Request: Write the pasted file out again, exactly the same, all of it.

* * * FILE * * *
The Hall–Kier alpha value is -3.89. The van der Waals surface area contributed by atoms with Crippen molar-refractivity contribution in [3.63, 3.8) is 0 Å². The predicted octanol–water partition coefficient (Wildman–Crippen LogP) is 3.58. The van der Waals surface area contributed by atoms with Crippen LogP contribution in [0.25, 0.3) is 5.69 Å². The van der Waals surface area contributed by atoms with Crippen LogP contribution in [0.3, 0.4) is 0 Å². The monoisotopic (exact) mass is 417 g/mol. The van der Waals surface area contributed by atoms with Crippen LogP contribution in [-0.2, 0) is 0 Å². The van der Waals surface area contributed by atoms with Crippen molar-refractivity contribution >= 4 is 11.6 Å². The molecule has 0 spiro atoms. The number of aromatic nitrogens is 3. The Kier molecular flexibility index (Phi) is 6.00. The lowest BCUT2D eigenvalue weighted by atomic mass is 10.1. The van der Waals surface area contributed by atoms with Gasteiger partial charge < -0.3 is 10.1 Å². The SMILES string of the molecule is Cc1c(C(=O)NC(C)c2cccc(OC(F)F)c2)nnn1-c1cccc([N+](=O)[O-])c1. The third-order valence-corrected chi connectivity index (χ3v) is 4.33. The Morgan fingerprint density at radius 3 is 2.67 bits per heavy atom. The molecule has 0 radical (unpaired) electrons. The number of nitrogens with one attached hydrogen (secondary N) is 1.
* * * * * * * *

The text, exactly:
The Hall–Kier alpha value is -3.89. The van der Waals surface area contributed by atoms with Crippen molar-refractivity contribution in [3.63, 3.8) is 0 Å². The predicted octanol–water partition coefficient (Wildman–Crippen LogP) is 3.58. The van der Waals surface area contributed by atoms with Crippen LogP contribution in [0.25, 0.3) is 5.69 Å². The van der Waals surface area contributed by atoms with Crippen LogP contribution in [0.3, 0.4) is 0 Å². The monoisotopic (exact) mass is 417 g/mol. The van der Waals surface area contributed by atoms with Crippen LogP contribution in [-0.2, 0) is 0 Å². The van der Waals surface area contributed by atoms with Crippen molar-refractivity contribution >= 4 is 11.6 Å². The molecule has 0 spiro atoms. The number of aromatic nitrogens is 3. The Kier molecular flexibility index (Phi) is 6.00. The lowest BCUT2D eigenvalue weighted by atomic mass is 10.1. The van der Waals surface area contributed by atoms with Gasteiger partial charge < -0.3 is 10.1 Å². The SMILES string of the molecule is Cc1c(C(=O)NC(C)c2cccc(OC(F)F)c2)nnn1-c1cccc([N+](=O)[O-])c1. The third-order valence-corrected chi connectivity index (χ3v) is 4.33. The Morgan fingerprint density at radius 3 is 2.67 bits per heavy atom. The molecule has 0 radical (unpaired) electrons. The number of nitrogens with one attached hydrogen (secondary N) is 1.